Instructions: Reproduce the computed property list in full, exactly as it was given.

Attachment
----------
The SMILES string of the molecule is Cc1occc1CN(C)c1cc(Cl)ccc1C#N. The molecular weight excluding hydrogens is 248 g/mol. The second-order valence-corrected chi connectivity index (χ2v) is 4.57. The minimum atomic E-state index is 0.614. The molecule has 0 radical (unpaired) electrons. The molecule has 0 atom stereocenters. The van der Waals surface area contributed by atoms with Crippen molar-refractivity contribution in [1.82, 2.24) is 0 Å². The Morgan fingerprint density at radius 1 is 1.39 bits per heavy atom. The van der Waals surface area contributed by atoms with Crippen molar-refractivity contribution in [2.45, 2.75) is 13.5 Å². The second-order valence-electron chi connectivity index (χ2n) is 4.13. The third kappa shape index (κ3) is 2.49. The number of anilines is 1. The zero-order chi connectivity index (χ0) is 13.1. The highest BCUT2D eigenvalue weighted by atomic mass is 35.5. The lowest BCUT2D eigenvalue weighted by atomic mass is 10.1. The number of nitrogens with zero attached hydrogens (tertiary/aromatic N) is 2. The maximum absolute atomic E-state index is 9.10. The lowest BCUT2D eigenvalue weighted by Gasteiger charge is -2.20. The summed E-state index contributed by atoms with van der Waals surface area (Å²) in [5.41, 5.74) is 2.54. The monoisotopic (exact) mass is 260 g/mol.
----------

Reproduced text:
The SMILES string of the molecule is Cc1occc1CN(C)c1cc(Cl)ccc1C#N. The molecular weight excluding hydrogens is 248 g/mol. The second-order valence-corrected chi connectivity index (χ2v) is 4.57. The minimum atomic E-state index is 0.614. The molecule has 0 radical (unpaired) electrons. The molecule has 0 atom stereocenters. The van der Waals surface area contributed by atoms with Crippen molar-refractivity contribution in [1.82, 2.24) is 0 Å². The Morgan fingerprint density at radius 1 is 1.39 bits per heavy atom. The van der Waals surface area contributed by atoms with Crippen molar-refractivity contribution in [2.45, 2.75) is 13.5 Å². The second-order valence-electron chi connectivity index (χ2n) is 4.13. The third kappa shape index (κ3) is 2.49. The number of anilines is 1. The zero-order chi connectivity index (χ0) is 13.1. The highest BCUT2D eigenvalue weighted by atomic mass is 35.5. The lowest BCUT2D eigenvalue weighted by atomic mass is 10.1. The number of nitrogens with zero attached hydrogens (tertiary/aromatic N) is 2. The maximum absolute atomic E-state index is 9.10. The lowest BCUT2D eigenvalue weighted by Gasteiger charge is -2.20. The summed E-state index contributed by atoms with van der Waals surface area (Å²) in [5.41, 5.74) is 2.54. The monoisotopic (exact) mass is 260 g/mol.